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Controlling a PC via Apple HomeKit

This tutorial will show how to integrate a regular computer to a Apple’s HomeKit and use your iOS or iPadOS device to turn it on or off.

Here’s a couple of videos showing how it should behave:

Turning the server off
Turning the server on

This tutorial requires a iOS or iPadOS device, with the Home application, a Raspberry Pi and a computer with Wake on LAN support.

A MQTT broker along with Homekit2MQQ will be installed to provide support for the tooling.

Install Mosquito

sudo apt-get -y install mosquitto

Setup Mosquitto

To do that edit the file /etc/mosquitto/mosquitto.conf

The contents of the file should be:

pid_file /var/run/
persistence true
persistence_location /var/lib/mosquitto/log_dest file /var/log/mosquitto/mosquitto.log
allow_anonymous true
listener 1883
log_dest syslog
log_dest stdout
log_dest topic
log_type error
log_type warning
log_type notice
log_type information
connection_messages true
log_timestamp true

With the MQTT broker configured, enable it to start on boot.

sudo systemctl enable --now mosquitto

Setup the Homekit2Mqtt Bridge

The Homekit2Mqtt software provides a software bridge to the HomeKit via a MQTT broker.

This package requires NodeJs to be installed and configured.

Install Node 10x

The NodeJS packages on the default repositories for the Raspberry Pi contain a version to old to run Homekit2Mqtt. To install a NodeJS version that can be used to run it, execute the following commands:

curl -sL | sudo bash -
sudo apt-get install -y nodejs gcc g++ make
sudo mkdir -p /opt/npm
sudo npm config set prefix=/opt/npm
sudo npm install -g homekit2mqtt --unsafe --perm

This may take a while. After the NodeJS installation is finished, you must reate a directory on the home directory to store the Homekit2Mqtt configuration.

mkdir -p $HOME/homekit-bridge/data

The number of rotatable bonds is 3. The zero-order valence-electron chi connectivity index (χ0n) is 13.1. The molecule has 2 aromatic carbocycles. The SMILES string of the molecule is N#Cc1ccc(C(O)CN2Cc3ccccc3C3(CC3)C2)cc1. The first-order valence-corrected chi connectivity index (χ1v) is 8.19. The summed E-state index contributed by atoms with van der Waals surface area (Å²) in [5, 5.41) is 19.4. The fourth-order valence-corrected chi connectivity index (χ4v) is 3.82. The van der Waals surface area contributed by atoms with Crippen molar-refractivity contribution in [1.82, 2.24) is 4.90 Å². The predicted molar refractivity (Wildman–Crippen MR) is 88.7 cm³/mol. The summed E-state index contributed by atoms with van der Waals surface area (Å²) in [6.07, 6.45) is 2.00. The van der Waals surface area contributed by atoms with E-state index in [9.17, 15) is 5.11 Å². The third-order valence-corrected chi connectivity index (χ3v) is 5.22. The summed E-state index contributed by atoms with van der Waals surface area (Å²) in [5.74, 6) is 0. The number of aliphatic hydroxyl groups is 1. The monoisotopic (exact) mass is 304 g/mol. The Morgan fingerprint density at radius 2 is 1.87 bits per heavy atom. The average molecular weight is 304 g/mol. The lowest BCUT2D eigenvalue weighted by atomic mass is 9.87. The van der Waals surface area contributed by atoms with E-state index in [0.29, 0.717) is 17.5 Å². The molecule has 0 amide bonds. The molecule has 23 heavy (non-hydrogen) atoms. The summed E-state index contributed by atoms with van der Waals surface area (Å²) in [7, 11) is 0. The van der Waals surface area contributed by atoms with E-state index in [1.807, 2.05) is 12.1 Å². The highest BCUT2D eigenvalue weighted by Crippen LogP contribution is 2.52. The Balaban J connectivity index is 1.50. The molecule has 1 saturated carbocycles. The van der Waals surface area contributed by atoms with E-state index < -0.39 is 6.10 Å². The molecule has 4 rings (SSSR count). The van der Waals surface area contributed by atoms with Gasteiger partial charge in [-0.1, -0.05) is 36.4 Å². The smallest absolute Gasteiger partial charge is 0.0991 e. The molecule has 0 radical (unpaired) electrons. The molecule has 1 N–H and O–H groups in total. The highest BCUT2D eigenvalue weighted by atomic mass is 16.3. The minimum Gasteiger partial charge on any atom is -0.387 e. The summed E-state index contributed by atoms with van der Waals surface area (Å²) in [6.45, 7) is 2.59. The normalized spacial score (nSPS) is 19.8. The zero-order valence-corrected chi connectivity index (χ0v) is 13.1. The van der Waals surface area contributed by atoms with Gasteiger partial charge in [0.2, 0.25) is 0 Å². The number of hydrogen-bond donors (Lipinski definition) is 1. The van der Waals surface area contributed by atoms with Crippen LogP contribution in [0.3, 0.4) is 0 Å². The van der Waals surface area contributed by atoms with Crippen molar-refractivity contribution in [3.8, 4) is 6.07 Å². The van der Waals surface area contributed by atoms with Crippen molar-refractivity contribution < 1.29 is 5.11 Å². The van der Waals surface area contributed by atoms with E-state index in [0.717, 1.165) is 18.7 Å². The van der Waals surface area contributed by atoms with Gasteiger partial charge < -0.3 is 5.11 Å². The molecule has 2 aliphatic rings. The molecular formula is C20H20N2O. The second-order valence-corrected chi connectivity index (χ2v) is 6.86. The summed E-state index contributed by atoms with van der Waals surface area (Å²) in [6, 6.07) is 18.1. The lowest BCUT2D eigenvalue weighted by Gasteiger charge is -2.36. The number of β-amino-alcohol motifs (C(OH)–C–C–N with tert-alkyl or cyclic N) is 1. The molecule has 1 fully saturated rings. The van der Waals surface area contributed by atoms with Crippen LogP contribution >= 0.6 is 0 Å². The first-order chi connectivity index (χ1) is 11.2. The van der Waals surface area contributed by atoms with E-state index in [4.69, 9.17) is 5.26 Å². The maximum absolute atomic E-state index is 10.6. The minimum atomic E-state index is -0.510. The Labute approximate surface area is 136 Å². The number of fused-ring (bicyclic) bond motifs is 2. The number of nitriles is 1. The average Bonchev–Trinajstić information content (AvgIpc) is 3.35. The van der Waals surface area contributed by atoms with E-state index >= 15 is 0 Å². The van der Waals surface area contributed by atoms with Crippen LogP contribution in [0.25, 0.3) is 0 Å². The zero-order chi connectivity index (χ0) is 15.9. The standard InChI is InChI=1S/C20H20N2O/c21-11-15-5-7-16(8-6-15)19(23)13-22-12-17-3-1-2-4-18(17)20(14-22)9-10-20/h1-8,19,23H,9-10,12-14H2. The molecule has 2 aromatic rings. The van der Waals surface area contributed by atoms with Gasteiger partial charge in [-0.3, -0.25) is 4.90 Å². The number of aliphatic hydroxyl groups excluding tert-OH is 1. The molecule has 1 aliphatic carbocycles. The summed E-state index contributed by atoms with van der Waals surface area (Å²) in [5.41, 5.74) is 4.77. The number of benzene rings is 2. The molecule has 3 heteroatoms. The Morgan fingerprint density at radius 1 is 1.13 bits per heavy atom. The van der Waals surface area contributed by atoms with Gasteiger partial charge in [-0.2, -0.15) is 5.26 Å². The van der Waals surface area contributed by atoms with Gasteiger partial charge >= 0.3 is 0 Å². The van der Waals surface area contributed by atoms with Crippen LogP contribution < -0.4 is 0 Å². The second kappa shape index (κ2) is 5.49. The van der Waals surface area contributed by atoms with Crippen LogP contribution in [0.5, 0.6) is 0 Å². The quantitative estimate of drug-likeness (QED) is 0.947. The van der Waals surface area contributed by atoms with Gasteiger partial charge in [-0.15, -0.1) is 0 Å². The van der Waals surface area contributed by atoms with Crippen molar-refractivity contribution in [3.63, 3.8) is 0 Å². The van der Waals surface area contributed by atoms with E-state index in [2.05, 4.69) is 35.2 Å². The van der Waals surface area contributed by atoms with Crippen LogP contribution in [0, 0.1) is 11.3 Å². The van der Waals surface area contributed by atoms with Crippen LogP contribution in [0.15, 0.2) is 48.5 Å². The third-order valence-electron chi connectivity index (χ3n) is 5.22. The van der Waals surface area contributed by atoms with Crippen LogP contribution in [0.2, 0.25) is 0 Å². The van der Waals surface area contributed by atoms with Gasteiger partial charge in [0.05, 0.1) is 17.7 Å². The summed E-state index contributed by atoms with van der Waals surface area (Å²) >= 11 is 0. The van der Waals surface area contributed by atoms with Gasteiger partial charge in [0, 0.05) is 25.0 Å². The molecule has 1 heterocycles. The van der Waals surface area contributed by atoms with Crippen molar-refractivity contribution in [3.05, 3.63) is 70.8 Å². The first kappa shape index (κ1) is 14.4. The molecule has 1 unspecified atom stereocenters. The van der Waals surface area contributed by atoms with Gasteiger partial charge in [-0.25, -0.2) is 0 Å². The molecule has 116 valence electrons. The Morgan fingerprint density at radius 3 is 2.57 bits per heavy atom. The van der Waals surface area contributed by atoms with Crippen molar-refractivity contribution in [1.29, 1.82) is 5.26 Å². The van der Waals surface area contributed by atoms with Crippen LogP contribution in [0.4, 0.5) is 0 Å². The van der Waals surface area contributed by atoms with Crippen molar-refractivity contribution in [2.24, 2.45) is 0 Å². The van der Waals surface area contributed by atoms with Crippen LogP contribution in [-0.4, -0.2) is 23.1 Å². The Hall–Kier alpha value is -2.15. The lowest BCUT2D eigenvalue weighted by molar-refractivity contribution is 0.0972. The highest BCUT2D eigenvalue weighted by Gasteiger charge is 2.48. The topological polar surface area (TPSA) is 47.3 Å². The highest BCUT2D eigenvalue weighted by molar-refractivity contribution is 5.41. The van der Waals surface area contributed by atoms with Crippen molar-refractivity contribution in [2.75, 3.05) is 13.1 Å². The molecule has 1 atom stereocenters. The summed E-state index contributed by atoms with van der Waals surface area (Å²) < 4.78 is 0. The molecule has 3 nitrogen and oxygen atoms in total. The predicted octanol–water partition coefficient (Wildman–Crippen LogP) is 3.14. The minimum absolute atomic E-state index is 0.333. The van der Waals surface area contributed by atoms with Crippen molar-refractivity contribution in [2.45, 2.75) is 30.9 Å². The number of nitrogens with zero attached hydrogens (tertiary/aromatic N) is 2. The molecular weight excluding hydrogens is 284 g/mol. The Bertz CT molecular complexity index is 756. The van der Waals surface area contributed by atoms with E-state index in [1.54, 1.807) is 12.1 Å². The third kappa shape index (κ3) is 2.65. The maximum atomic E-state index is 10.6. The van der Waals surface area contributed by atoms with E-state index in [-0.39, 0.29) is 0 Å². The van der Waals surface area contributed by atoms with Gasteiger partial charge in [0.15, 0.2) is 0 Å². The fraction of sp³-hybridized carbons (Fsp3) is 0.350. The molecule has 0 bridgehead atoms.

Create a SystemD unit file

The package does not come with a SystemD unit file and cannot be managed by SystemD out of the box. This makes it harder to ensure it can be started on boot or reinitialized on failure. To do so, we have to create a SystemD unit file.

First, we will use nano to edit the SystemD unit file. The file will be created in such a way that can be associated with user to run the service:

sudo nano -w /usr/lib/systemd/system/homekit-bridge@.service

The file have the following content:

Description=Smart PC Control - HomeKit Bridge artemis.service

Description=Smart PC Control - HomeKit Bridge artemis.service

ExecStart=/usr/bin/nice -n20 /opt/npm/bin/homekit2mqtt --url mqtt://localhost:1883 --storagedir /home/%i//homekit-bridge/data/storage --mapfile /home/%i/homekit-bridge/data/my-home.json


Create an empty map file before starting the service (make sure to use the correct user for that – you don’t want to create this file with the root user):

echo "{}" > /home/pi/homekit-bridge/data/my-home.json

With the unit file created, we can go ahead and enable it. The service will be enabled to run with the user pi (the default user created by Raspbian) .

sudo systemctl enable --now homekit-bridge@$USER.service

You can check if it is working by accessing the web UI at the address http://my-raspberry-pi:51888/ui/. The default user is homekit password and the password is the PIN 031-45-154 (if you haven’t changed it – you should). If everything is alright, you should see the Web UI for the Homekit2Mqtt.

Add The Bridge to the Home App

Click on Add Acessory, click on the Button “I Don’t Have a Code or Cannot Scan”. Put the PIN code from the Homekit2Mqtt bridge.

After that is complete, you should have a MQTT Bridge device listed on the Home App. Eventually, it will disappear and only display the devices connected to the bridge.

Go to Part 2.

Go to Part 3.

By Otavio Piske

Just another nerd

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